This writer is unsurprised that the Boston Review has retained the editorial services of Junot Diaz. After all, Diaz has made much of being on the approved side of many of the divisions that plague the culture, plus, he has a big reputation, plus, maybe the Review decided to take an unpopular, independent stand and say “so what” or “too bad” about Diaz’s purported abusive behaviour toward a “group” of women. The remaining egomaniacs, boors, and creeps, particularly the ones that are male, who populate the poetry and publishing world— the poetry and publishing world differing little from the world at large—must wonder when the knock will come on their door: social media humiliation, loss of publication, disappearance of their work from websites, libraries, and even bookstores; loss of employment no matter how minor or poorly paid; and permanent loss of reputation. I can’t stand it. I think it’s wrong. And I don’t want to know who did what to whom in some sordid drunken adult encounter five, ten, or twenty years ago, or even last week.
Zero Tolerance doesn’t look good on anybody, especially on anybody who lives and otherwise behaves as if they live in a postmodern secular society. But religious zealotry is never very far from the surface of an imagined social cohesion. We seem to be compelled to create and sustain victims. and to create and sustain enemies. In the absence of actual war, we create political wars, culture wars, poetry wars, gender wars, and wars against the past. There is seemingly no end to subjects liable to persecution by Zero Tolerance—whole peoples, individual persons, epochs, eras, philosophies, vernaculars, literatures, religions.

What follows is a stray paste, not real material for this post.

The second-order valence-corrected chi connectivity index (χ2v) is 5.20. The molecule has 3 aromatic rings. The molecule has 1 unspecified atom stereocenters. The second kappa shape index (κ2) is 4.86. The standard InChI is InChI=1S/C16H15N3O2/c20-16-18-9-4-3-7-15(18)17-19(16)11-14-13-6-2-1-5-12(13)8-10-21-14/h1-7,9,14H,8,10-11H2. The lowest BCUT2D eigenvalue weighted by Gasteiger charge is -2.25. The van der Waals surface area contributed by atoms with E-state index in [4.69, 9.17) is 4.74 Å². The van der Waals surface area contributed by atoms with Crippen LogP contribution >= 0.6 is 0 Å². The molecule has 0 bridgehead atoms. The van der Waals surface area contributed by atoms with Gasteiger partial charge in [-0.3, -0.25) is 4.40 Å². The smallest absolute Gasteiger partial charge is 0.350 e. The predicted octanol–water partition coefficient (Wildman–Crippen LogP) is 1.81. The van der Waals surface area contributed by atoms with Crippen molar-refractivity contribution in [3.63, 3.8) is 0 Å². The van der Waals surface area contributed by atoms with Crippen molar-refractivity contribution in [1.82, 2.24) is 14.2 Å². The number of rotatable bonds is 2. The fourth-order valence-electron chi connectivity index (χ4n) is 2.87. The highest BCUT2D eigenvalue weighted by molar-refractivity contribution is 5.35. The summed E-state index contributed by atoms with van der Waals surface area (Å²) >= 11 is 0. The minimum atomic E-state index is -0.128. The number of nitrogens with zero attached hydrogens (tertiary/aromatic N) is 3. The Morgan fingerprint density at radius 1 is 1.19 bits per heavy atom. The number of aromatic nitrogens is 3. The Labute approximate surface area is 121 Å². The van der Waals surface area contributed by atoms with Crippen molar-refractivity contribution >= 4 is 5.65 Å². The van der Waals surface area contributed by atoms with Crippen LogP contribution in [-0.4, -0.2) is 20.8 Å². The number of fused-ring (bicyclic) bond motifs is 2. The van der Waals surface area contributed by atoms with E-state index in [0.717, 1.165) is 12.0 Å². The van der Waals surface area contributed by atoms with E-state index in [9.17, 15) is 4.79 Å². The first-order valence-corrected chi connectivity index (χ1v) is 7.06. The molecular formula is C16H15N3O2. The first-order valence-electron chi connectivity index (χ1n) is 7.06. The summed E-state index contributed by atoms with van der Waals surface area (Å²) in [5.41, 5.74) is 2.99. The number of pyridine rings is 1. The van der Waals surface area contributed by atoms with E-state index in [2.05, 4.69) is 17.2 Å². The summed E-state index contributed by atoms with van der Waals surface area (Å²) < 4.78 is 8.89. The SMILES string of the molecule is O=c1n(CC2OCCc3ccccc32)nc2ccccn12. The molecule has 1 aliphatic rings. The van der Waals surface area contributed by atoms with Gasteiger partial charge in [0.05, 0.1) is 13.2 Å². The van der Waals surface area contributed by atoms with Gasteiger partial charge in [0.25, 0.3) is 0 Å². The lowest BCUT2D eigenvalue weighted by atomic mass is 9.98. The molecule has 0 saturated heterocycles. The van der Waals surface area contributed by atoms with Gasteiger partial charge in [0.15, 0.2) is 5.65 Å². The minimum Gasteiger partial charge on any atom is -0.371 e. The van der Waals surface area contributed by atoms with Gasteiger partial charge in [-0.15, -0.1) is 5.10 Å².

In the 1955 movie The Night of the Hunter, Robert Mitchum, playing a possessed evangelical preacher, is using his own knuckles to grind out a conflict between the word “hate” tattooed on one set of knuckles and the word “love” tattooed on the other, as he stalks a young woman in the town whose money he is after. Stalking the private lives of writers, artists, and intellectuals, both living and dead, for moral reward or financial gain, or both, is now an acceptable critical practice. More and more, the culture is being deprived of anything private, complex, grown-up, and real. It seems there is absolutely nothing to admire about ourselves anymore except our ability to torment those with whom we disagree or to valourize those whom we have decided to absolve of their personal failings.
The French writer Marguerite Duras once asked an interviewer if it was possible to “innocent” someone— if “to innocent” someone was an actual thing, a possible verb, since it did describe the desire within her writing practice. Such a practice, even such a desire, is so far from what we do today. Yet I agree with and applaud Duras’ project, against the tide of guilt-attribution that passes for critical thinking. (Must I acknowledge that as a member of a society that has benefitted from imperialism and racism that I have much to learn, to change, and to atone for? Yes, I must. And that I want men to stop sexually assaulting women and children? Yes, I do.)
A dogmatic puritanism, however, is the shadow side of Decadence, of which our era is a textbook example. While allying itself with Officially Approved Decadence, this now-institutionalized puritanism at the same time indulges its irrepressible need to judge others who are actually, perhaps, decadent. When the epidemic of sexual abuse co-exists with the ubiquity of pornography (the “chief outlet,” in Blake’s terms, of our age), the pornographic model for intimacy almost always involves an absence of care for the feminine. Consent is the hope that whatever ensues can’t really be called assault. This is an overwhelming sadness, since everyone wants and needs to be loved, and love is absent. Except, perhaps, somehow invisibly, in the best poetry.